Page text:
These authors contributed equally to this work.
Large-Area Ordered Quantum-Dot Monolayers via Phase Separation During Spin-Casting†
Article first published online: 13 APR 2005
Copyright © 2005 WILEY-VCH Verlag GmbH & Co. KGaA, Weinheim
Advanced Functional Materials
Volume 15, Issue 7, pages 1117–1124, July, 2005
How to Cite
Coe-Sullivan, S., Steckel, J. S., Woo, W.-K., Bawendi, M. G. and Bulović, V. (2005), Large-Area Ordered Quantum-Dot Monolayers via Phase Separation During Spin-Casting. Adv. Funct. Mater., 15: 1117–1124. doi: 10.1002/adfm.200400468
The authors thank Sung-Hoon Kang for valuable discussions, and Don Zehnder and Quantum Dot Corporation for providing the materials used in Figure 8. This research was funded in part by the U.S. Army through the Institute for Soldier Nanotechnologies, under Contract DAAD-19-02-0002 with the U.S. Army Research Office. This work made use of MRSEC Shared Facilities supported by the National Science Foundation (DMR 0213282).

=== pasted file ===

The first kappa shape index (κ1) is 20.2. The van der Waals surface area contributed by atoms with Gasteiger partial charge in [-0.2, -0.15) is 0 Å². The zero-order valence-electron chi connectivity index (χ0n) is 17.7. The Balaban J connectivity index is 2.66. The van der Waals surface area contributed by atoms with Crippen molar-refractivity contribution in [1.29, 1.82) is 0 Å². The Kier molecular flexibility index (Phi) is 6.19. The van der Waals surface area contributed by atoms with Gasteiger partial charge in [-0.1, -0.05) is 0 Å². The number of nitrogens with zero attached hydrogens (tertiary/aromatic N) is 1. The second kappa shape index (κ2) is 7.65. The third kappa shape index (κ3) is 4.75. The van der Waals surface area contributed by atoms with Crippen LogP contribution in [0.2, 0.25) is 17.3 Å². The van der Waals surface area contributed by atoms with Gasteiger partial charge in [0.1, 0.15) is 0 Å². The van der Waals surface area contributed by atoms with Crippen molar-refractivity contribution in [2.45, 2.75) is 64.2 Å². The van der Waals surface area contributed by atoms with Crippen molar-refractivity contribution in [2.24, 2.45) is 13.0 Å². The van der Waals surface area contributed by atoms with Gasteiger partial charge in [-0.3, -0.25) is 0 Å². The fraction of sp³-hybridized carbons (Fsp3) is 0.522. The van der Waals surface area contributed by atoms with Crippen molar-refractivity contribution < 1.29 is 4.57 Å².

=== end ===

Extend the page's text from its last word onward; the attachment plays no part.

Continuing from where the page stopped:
- Issue published online: 4 JUL 2005
- Article first published online: 13 APR 2005
- Manuscript Accepted: 10 DEC 2004
- Manuscript Received: 8 OCT 2004
- Colloidal crystals;
- Light-emitting devices;
- Nanoparticles, inorganic;
- Quantum dots;
- Thin films
We investigate a new method for forming large-area (> cm2) ordered monolayers of colloidal nanocrystal quantum dots (QDs). The QD thin films are formed in a single step by spin-casting a mixed solution of aromatic organic materials and aliphatically capped QDs. The two different materials phase separate during solvent drying, and for a predefined set of conditions the QDs can assemble into hexagonally close-packed crystalline domains. We demonstrate the robustness and flexibility of this phase-separation process, as well as how the properties of the resulting films can be controlled in a precise and repeatable manner. Solution concentration, solvent ratio, QD size distribution, and QD aspect ratio affect the morphology of the cast thin-film structure. Controlling all of these factors allows the creation of colloidal-crystal domains that are square micrometers in size, containing tens of thousands of individual nanocrystals per grain. Such fabrication of large-area, engineered layers of nanoscale materials brings the beneficial properties of inorganic QDs into the realm of nanotechnology. For example, this technique has already enabled significant improvements in the performance of QD light-emitting devices.